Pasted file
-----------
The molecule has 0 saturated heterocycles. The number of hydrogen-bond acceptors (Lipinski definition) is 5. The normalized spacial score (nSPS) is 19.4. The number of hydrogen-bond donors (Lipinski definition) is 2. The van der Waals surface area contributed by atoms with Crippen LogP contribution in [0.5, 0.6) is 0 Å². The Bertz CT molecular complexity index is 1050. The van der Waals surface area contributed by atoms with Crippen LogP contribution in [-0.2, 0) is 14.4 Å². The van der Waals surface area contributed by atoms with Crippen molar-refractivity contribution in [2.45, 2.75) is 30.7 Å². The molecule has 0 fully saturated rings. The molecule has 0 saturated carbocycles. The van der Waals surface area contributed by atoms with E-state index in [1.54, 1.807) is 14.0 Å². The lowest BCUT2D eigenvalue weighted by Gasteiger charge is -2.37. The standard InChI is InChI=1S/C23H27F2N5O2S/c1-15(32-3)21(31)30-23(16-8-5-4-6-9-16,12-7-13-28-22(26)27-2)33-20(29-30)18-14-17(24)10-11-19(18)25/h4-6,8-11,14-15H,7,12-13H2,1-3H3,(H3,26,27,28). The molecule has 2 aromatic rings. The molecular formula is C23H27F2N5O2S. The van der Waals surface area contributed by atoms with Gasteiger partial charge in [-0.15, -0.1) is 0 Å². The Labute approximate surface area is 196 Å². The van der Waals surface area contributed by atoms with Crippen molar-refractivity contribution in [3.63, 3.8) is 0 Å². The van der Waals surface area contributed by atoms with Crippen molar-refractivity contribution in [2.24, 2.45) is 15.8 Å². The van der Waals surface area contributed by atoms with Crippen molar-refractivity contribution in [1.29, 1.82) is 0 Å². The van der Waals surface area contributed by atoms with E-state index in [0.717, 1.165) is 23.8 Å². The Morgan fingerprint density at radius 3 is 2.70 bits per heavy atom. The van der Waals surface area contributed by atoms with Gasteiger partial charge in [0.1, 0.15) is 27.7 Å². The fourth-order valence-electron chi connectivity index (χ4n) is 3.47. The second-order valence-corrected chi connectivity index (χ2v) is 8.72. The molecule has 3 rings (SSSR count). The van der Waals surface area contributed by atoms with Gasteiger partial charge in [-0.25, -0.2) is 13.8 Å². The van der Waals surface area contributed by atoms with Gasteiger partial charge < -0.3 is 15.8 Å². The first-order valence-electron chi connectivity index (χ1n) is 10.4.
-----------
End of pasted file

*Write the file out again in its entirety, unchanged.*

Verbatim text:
The molecule has 0 saturated heterocycles. The number of hydrogen-bond acceptors (Lipinski definition) is 5. The normalized spacial score (nSPS) is 19.4. The number of hydrogen-bond donors (Lipinski definition) is 2. The van der Waals surface area contributed by atoms with Crippen LogP contribution in [0.5, 0.6) is 0 Å². The Bertz CT molecular complexity index is 1050. The van der Waals surface area contributed by atoms with Crippen LogP contribution in [-0.2, 0) is 14.4 Å². The van der Waals surface area contributed by atoms with Crippen molar-refractivity contribution in [2.45, 2.75) is 30.7 Å². The molecule has 0 fully saturated rings. The molecule has 0 saturated carbocycles. The van der Waals surface area contributed by atoms with E-state index in [1.54, 1.807) is 14.0 Å². The lowest BCUT2D eigenvalue weighted by Gasteiger charge is -2.37. The standard InChI is InChI=1S/C23H27F2N5O2S/c1-15(32-3)21(31)30-23(16-8-5-4-6-9-16,12-7-13-28-22(26)27-2)33-20(29-30)18-14-17(24)10-11-19(18)25/h4-6,8-11,14-15H,7,12-13H2,1-3H3,(H3,26,27,28). The molecule has 2 aromatic rings. The molecular formula is C23H27F2N5O2S. The van der Waals surface area contributed by atoms with Gasteiger partial charge in [-0.15, -0.1) is 0 Å². The Labute approximate surface area is 196 Å². The van der Waals surface area contributed by atoms with Crippen molar-refractivity contribution in [3.63, 3.8) is 0 Å². The van der Waals surface area contributed by atoms with Crippen molar-refractivity contribution in [2.24, 2.45) is 15.8 Å². The van der Waals surface area contributed by atoms with Crippen molar-refractivity contribution in [1.29, 1.82) is 0 Å². The van der Waals surface area contributed by atoms with E-state index in [0.717, 1.165) is 23.8 Å². The Morgan fingerprint density at radius 3 is 2.70 bits per heavy atom. The van der Waals surface area contributed by atoms with Gasteiger partial charge in [0.1, 0.15) is 27.7 Å². The fourth-order valence-electron chi connectivity index (χ4n) is 3.47. The second-order valence-corrected chi connectivity index (χ2v) is 8.72. The molecule has 3 rings (SSSR count). The van der Waals surface area contributed by atoms with Gasteiger partial charge in [-0.25, -0.2) is 13.8 Å². The van der Waals surface area contributed by atoms with Gasteiger partial charge < -0.3 is 15.8 Å². The first-order valence-electron chi connectivity index (χ1n) is 10.4.